Sight Hound by Pam Huston
I discovered Pam Huston when I was just becoming a writing student. I was 18 and fresh to the craft. As first writing attempts go, I was relying heavily on first person narration. Like everyone else that sets out to write I found that my character’s voice got tangled in my own and my fiction quickly turned into a young woman’s reflections on being a young woman. I’m amazed at how my writing teachers and fellow class mates slugged through it all.
I came across Pam Huston’s collection of stories “Cowboy’s are My Weakness,” just as I thought I was discovering my “voice”. The women in her stories were the women that I wanted to write. They were witty, tough, and cynical women that loved hard and lived fully. They fell in love with the wrong men and they weren’t going to apologize for their mistakes. At 18 I loved it. I still do. Their voices are still a part of my vocabulary.
So I find myself disappointed to report that I was unimpressed with her novel “Sight Hound.” The story circles around the relationship between Rae, a slightly neurotic play write, and Dante, an enlightened Buddhist wolfhound.
Rae is just the kind of woman Pam Huston writes so well. She is loves her dog and her ranch house in Colorado. She’s successful and lives comfortably with 2 homes. And, like many women in “Cowboys,” Rae is always falling for the wrong men. Dante is her constant companion, whose been put in her life to teach her to love. As Rae learns to fall in love Dante is slowly dieing from cancer…Opera eat your heart out.
Dante and Rae tell their story along with 12 different first person narrators who have relationships with both Rae and Dante. The cast includes (but is not limited to) Rae’s boyfriend, her cat and her other dog, along with series friends and ex boyfriends.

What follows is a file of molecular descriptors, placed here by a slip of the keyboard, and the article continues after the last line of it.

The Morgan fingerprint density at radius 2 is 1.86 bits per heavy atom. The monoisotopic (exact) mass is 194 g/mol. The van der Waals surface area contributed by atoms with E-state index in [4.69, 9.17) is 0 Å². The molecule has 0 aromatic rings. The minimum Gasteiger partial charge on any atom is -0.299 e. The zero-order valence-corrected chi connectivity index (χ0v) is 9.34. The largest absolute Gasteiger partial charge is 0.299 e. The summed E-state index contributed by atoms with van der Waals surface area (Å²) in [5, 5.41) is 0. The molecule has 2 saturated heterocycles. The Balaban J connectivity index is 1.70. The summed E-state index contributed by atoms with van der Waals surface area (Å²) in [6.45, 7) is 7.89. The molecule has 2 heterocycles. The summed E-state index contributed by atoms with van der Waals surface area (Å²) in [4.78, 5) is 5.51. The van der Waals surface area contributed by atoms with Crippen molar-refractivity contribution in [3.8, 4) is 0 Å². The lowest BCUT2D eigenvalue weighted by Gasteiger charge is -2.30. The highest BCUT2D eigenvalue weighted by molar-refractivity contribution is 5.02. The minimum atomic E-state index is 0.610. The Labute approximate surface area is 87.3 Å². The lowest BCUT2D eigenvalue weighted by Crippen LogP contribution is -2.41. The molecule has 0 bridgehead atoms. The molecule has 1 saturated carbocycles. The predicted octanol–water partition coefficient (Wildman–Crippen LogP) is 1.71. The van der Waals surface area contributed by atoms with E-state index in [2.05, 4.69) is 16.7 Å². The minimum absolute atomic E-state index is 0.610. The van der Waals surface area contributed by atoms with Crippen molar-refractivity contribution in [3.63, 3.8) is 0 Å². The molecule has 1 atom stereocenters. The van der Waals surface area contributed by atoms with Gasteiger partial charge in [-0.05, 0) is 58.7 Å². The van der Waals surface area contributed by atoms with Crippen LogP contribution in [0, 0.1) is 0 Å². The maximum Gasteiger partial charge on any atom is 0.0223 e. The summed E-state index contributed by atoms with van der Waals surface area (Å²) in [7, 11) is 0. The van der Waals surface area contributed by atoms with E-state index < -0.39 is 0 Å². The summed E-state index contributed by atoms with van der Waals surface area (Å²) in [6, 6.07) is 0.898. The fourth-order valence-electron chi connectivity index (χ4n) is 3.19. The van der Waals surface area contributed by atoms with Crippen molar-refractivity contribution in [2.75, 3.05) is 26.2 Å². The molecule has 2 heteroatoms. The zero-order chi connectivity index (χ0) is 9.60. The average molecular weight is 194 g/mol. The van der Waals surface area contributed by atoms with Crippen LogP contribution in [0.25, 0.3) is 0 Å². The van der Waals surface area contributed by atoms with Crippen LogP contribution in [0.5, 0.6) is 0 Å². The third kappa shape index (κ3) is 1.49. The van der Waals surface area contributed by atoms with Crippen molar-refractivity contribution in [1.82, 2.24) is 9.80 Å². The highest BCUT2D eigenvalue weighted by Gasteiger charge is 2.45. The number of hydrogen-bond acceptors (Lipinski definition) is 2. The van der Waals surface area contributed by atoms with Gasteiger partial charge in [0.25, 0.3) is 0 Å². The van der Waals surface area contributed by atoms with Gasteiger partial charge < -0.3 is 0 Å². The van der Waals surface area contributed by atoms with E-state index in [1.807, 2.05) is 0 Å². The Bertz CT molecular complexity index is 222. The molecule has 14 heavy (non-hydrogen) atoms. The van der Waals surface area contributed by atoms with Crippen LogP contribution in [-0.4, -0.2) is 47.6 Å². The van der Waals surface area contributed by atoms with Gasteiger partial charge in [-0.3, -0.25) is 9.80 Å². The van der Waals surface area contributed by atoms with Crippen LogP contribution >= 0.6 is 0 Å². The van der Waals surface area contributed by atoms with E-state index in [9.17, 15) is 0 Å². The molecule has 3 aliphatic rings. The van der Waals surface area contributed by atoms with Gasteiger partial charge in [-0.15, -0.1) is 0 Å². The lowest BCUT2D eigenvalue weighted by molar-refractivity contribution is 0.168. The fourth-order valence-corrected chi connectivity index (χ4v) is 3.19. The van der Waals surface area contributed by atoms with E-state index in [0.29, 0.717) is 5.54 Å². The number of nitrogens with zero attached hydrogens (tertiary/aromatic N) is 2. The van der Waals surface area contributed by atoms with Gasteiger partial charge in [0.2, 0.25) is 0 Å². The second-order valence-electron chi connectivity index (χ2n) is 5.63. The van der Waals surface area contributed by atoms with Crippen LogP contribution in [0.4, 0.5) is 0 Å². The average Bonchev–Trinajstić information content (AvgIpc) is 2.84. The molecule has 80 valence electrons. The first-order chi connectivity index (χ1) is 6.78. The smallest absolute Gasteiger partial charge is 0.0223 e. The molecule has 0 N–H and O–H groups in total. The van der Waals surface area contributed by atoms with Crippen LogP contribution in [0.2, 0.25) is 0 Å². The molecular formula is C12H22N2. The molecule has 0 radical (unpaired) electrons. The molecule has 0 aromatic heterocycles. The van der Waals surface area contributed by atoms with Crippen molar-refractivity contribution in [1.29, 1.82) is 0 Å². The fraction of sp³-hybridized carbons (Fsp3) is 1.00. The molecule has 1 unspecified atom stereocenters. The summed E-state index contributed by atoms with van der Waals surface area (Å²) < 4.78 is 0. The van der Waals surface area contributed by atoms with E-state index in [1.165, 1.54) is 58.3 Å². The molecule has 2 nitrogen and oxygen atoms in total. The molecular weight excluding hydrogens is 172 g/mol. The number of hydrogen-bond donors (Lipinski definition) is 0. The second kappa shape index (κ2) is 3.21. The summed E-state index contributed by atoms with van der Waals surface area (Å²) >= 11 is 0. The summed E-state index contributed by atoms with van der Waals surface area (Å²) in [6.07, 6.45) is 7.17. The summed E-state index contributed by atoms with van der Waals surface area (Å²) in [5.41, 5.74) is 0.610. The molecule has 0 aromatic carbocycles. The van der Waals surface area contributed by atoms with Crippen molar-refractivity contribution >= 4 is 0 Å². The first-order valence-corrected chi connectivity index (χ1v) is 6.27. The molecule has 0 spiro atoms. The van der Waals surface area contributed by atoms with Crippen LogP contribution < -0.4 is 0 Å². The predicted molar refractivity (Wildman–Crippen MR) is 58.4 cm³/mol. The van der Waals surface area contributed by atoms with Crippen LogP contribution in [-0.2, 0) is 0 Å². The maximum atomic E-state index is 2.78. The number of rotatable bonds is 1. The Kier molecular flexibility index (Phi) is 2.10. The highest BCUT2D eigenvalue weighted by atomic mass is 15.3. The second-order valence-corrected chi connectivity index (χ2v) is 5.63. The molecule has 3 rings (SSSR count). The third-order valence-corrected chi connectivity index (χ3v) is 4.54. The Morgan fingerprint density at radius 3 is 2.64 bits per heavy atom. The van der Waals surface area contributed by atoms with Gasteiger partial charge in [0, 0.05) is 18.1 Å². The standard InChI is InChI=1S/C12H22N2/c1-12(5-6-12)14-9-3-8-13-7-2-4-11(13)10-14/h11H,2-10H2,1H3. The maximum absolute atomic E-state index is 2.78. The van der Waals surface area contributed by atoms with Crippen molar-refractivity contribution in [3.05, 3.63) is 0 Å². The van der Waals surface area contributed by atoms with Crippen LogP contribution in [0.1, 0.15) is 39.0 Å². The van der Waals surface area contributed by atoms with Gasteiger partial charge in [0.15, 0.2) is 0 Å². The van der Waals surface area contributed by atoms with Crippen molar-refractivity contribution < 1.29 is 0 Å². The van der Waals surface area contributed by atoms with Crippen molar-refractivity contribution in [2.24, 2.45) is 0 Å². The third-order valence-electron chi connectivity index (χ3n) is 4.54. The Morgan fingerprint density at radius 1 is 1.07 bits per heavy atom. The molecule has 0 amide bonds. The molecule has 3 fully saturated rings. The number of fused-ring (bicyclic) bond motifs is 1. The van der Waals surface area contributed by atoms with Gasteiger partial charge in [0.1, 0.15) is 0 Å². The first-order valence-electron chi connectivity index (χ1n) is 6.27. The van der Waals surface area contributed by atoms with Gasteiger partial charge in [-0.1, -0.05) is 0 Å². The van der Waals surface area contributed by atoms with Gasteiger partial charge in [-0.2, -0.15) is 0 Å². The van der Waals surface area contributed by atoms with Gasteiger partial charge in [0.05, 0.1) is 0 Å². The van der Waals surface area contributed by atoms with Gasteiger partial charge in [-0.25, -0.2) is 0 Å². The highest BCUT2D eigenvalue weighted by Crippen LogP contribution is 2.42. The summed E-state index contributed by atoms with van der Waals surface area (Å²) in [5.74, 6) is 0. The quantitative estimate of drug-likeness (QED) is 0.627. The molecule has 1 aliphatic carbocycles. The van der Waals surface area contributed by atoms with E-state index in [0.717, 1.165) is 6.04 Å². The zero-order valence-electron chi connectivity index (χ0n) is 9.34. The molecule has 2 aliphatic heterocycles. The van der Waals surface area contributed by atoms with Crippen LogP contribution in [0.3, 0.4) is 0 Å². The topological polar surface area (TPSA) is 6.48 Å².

While Huston does a good job of juggling the stories from 12 different people, she fails to keep their voices separate. Everyone sounds like every body else and in the end the characters are left behind and we’ve only got Pam Huston’s voice mimicking all the characters. The voices begin to loose their authenticity, especially Dante who’s chapters are defined by quotes from Buddha. The Zen dogma is overplayed and the true moments of grace are skipped over.
The story is set in Colorado and the time Huston spends setting up the country is time well spent. She knows how to create a sense of drama and scene. It’s to bad that she doesn’t spend more time exploring such a rich resource.
What the novel lacks the short stories make up for in spades. Skip the novel and get down and dirty with her short stories.